More on the mental health crisis in academia –

  1. More academics and students have mental health problems than ever before
  2. Academics ‘face higher mental health risk’ than other professions
  3. I wish we could talk more openly about mental health in academia
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The three tiers of science communication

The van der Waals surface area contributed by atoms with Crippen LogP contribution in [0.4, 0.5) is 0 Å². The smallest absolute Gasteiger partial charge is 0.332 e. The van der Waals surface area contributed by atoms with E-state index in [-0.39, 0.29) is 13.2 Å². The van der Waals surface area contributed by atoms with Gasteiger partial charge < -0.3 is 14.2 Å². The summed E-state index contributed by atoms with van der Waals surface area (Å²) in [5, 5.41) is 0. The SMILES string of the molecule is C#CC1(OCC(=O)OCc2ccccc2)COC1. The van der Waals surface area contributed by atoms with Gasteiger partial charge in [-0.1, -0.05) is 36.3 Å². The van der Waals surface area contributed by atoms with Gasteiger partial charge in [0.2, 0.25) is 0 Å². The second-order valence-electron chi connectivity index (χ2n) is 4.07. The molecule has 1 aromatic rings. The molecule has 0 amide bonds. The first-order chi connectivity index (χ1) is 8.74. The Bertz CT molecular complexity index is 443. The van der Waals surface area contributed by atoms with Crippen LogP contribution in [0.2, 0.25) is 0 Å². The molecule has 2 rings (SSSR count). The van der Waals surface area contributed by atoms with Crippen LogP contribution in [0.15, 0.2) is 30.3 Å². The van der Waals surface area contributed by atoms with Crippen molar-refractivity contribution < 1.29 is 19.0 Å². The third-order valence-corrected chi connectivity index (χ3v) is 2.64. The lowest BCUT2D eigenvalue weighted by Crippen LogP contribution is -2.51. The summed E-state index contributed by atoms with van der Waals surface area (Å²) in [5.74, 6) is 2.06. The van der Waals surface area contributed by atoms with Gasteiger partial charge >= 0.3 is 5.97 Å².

Perhaps one of the most important yet widely ignored skills that us scientists need to cultivate is to communicate our science better. By “communicate science”, I am not simply referring to publishing research articles and reviews in journals and publications. This is about conveying ideas, research, theories, and facts to a wide audience. This is harder than it seems. On a day-to-day basis, we are so engrossed in our little scientific bubble that we hardly engage with people from outside our labs, departments, and universities. For example, I can prepare to present my work during our weekly group meetings with an accurate understanding of how to introduce my research project to my fellow lab members and what data to present during my talks. Most individuals in my program or department have an understanding of the common scientific language and the several jargons that are overused during the talks and seminars.